All this has to do with the possible developments from (19). What about the premises preceding that conclusion? Anderson might argue that there is something wrong with premise (15); that one of the two possibilities is not really “live” in the instant case. For Anderson, that would presumably have to mean that EP was the live possibility since that is the form of permission that holds it is better, ATC, for E not to occur. The problem is that none of the arguments he offers in support of his replacement assumption are sufficient to demonstrate that NPP is not also a live possibility. For instance, his claim that God, as external judge or sovereign, may face certain costs associated with his intervention into E that we cannot see, and that this may justify his non-intervention, supports the possibility non-preventive permission. It is only if the costs of intervention outweigh the benefits of intervention that he could justifiably refrain from intervening (given his omnibenevolence). This could just as easily be because it is better for E to occur than because it better that it does not to occur. The same holds true when weighing the benefits of a principles-based approach to intervention against the benefits of a case-by-case approach.
The free will argument supplies some support for EP since one of the goods associated with free will is that it empowers genuine moral agency, but it does not do so to the exclusion of NPP. First, the free will defence of EP could not apply to all cases of seemingly gratuitous evil. NPP would remain a possibility in cases of natural evil, which includes cases like those of the drowning friend. Second, Anderson wavers here, saying that “respecting the freedom of creatures might not justify God’s permission of just any evil (if the harm suffered...is bad enough, it would seem better for God to constrain...free will...)”.32 But if this is accepted, we are constantly forced into asking questions about the possibility of NPP in cases of free agency. If God can intervene to prevent exercises of free will from going too far, it follows that he implicitly permits all historically evil exercises of free will. Take a case like that of David Rothenberg,33 in which a father, using his free will, set his 5-year-old son on fire. The suffering inflicted in that case was appalling. If we concede that God could intervene when the suffering is bad enough, then why did not he do so in that case? The burden would seem to be on Anderson to suggest to us why God permits the exercise of free agency in historical cases like this. He can do so by pointing to epistemic possibilities, as presumably is his wont under ST. But then the question arises: what sorts of epistemic possibilities could justify permitting such appalling exercises of free agency? NPP seems the only real candidate since EP did not apply (the seemingly evil event occurred). So, once again, following Anderson’s argument, the possibility of NPP has to be considered. If that is right, premise (15) would seem sound.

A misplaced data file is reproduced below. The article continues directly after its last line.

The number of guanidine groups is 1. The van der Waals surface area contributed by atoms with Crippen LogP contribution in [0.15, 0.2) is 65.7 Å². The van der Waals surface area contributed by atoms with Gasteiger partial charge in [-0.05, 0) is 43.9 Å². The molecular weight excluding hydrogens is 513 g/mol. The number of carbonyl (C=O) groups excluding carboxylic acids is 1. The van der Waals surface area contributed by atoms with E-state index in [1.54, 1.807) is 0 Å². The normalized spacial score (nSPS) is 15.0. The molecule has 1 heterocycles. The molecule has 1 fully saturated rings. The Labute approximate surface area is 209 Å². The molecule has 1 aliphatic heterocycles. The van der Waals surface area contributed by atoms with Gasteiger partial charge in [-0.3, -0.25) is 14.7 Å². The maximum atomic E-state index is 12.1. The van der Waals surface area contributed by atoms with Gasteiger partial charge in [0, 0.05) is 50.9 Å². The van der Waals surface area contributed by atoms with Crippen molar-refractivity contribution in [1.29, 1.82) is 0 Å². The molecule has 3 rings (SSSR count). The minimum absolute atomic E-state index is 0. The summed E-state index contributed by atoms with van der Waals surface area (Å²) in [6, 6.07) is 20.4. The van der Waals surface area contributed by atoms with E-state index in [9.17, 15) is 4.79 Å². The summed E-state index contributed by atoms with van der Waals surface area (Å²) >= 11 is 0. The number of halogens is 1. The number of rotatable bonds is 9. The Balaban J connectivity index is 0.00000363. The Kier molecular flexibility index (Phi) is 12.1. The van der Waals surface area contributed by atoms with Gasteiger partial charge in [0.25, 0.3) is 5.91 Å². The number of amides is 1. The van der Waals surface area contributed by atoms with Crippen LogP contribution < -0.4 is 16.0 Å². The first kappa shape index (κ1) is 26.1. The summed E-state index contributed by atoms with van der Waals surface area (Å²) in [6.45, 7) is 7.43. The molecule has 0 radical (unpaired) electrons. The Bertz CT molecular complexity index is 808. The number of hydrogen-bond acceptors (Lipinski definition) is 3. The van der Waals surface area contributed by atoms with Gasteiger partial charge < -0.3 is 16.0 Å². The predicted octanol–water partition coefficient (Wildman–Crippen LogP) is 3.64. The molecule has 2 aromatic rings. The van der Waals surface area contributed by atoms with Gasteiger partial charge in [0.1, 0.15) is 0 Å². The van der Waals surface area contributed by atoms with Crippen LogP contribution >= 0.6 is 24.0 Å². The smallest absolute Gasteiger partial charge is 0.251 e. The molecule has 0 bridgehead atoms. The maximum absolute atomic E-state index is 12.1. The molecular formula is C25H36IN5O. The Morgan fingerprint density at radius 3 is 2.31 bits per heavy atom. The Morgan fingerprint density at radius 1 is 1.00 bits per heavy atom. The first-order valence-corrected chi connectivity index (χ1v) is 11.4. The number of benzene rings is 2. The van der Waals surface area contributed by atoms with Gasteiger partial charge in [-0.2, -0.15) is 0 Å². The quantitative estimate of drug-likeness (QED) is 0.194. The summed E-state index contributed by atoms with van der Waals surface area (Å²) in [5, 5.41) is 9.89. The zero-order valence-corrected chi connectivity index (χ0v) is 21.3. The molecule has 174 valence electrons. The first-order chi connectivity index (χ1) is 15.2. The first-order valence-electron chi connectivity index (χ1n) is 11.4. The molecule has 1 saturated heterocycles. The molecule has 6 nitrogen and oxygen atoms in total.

A second line of attack might be to argue that premise (18), contrary to what I said above, is not supported by ST principles. The argument would be that there are other sorts of evidence that can be relied upon to work out the contents of our moral obligations and thereby avoid moral ignorance. Biblical revelations of divine commands are sometimes mooted in defence of this.34 But this is not a particularly promising argument. As Maitzen points out,35 biblical commands are notoriously difficult to identify, potentially controversial and, in any event, frequently ignored. Further, this source of evidence would not be open to a defender of Anderson’s view. The Bible, on whichever view of divine inspiration you might like to take, has a tight connection to God’s reasons.
Are there any other sources of evidence that could disrupt the implication in premise (18)? Anderson says:
If we reject the assumption, then for all we know at least, the set of potentially God-justifying reasons for permitting evil is not exhausted by the set of factors contributing to the ATC value of those evils. So for all we know the first set is larger (much larger?) than the second. Were [critics of ST] to convince us that the goods/evils/entailments we are aware of give us reliable grasp on the contents of the second set, we would not thereby be forced to admit that they give us good grasp on the contents of the first set. That is, ST does not imply our inability to make certain judgments of ATC value.36